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Set UID Script

what is SUID?

SUID, Set User-ID, is one of the most beautiful concepts in UNIX. The common definition given for SUID is, it is an advanced file permission which allows an user to execute a script as if the owner of the script is executing it.

Let us do a case study right away to understand what exactly is SUID bit and how to use it.

A user root writes a simple script:
 

#cat suidtest.sh

#!/usr/bash

dt=`date`

echo $USER  $dt  >> /stest/log

echo "Updated the log file sucessfully."

The above example shows a simple shell script which writes the username and date-time to a log file and echoes a confirmation statement .

#chmod 755 suidtest.sh

# mv suidtest.sh /usr/bin

Check the file permission for the both files

-rwxr-xr-x  1 root root 60 Jun 24 21:44 suidtest.sh

-rw-r–r–  1 root root0 Jun 24 21:44 log

#./suidtest.sh

Updated the log file sucessfully.

#cat /stest/log

root Fri Jun 25 08:01:16 IST 2010

Create a user called smart

Now, the user 'smart' has been told to run this script everyday. Since the script sgidtest.shhas executable permission for others, 'smart' can execute the script.

The user 'smart' logs into his account and does:

$which suidtest.sh

/usr/bin/suidtest.sh

$suidtest.sh

suidtest.sh: line 3: /stest/log: Permission denied

When smart runs the script, effectively it means 'smart' is trying to write on the file 'log' on which he has no permission, and hence the error.

At the outset, a solution can be thought of to give the 'write' permission to the user 'smart' on the file 'log'. Let's try and see.

The user 'root' gives the write permission on the log file:
 

#chmodo+w log

#ls -l log

-rw-r–rw-  1 root root  20 Jun 24 21:44 log

Now, the user 'smart' tries to run the script:

$suidtest.sh

Updated the log file sucessfully.

#cat /stest/log

smart Fri Jun 25 08:01:16 IST 2010

smart Fri Jun 25 08:41:16 IST 2010

The script ran successfully. However, the problem is not solved, instead it got bigger. Though the 'write' permission was given on the 'log' file to enable 'smart' run the script, effectively it will now enable the 'smart' to simply open the 'log' file and start editing as per his wish. This is because 'others' has the 'write' permission and everything is his now.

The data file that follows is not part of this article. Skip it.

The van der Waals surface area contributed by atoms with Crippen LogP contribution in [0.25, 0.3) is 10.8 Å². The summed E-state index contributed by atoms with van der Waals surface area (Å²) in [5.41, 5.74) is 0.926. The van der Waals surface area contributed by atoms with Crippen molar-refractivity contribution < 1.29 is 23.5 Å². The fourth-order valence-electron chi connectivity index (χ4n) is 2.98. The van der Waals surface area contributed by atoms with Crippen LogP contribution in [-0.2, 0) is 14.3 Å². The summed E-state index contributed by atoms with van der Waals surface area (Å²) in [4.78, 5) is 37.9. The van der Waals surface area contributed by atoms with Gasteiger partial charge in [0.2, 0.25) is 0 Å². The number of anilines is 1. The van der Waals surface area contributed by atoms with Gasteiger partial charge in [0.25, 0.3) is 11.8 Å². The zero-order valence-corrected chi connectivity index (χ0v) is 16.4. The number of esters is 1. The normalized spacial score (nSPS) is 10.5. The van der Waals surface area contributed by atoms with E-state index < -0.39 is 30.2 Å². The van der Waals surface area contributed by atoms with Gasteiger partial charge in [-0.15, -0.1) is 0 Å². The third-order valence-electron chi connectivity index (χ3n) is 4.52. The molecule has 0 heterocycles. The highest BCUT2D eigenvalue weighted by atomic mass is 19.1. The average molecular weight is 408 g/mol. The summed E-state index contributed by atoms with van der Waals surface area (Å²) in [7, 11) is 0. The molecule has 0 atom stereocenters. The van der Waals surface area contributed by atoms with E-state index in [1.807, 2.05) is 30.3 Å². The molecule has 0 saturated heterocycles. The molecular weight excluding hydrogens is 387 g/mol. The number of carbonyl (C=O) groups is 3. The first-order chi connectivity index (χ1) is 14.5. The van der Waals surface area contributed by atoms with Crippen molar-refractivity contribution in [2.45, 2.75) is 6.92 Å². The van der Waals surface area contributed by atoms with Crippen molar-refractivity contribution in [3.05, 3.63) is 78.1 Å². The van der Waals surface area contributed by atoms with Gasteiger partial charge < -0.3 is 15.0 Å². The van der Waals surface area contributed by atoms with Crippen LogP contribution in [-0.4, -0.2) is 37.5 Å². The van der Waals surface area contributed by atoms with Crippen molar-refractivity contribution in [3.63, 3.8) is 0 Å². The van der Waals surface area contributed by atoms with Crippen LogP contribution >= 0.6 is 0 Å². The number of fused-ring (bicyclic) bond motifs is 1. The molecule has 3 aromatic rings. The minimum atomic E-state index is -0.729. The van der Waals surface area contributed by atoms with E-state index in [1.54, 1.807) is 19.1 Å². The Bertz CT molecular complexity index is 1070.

So, we want a solution wherein 'smart' does not get to edit the 'log' file directly, however still can run the script 'sguidtest.sh' which updates the 'log' file. This means we would like to have some kind of permission by which the effective user smart gets the permissions of the real user root on running the suidtest.sh script

This is where SUID comes in. When the SUID(s) bit is set on an executable, whoever runs the executable gets the same permission as the owner of the file. The SUID can be set on a file by adding the 's' bit as shown below:

#chmod o-w log

#chmodu+ssuidtest.sh

#ls -l suidtest.sh log

-rwsr-xr-x  1 root root 60 Jun 24 21:44 suidtest.sh

-rw-r–r–  1 rootroot 20 Jun 24 21:44 log

#

Once the SUID is applied, it means any user who runs the executable will get the permissions of the owner of the file while running it. So, when 'smart' tries to run the suidtest.sh, Linux treats 'smart' with the same permission as the owner 'root' has on the 'log' file, and hence 'smart' can update the 'log' file successfully through the script.

The 'smart' now tries to run the script:

$suidtest.sh

Updated the log file sucessfully.

$cat /stest/log

root Fri Jun 25 08:01:16 IST 2010

smart Fri Jun 25 08:41:11 IST 2010

This is how the SUID bit works.

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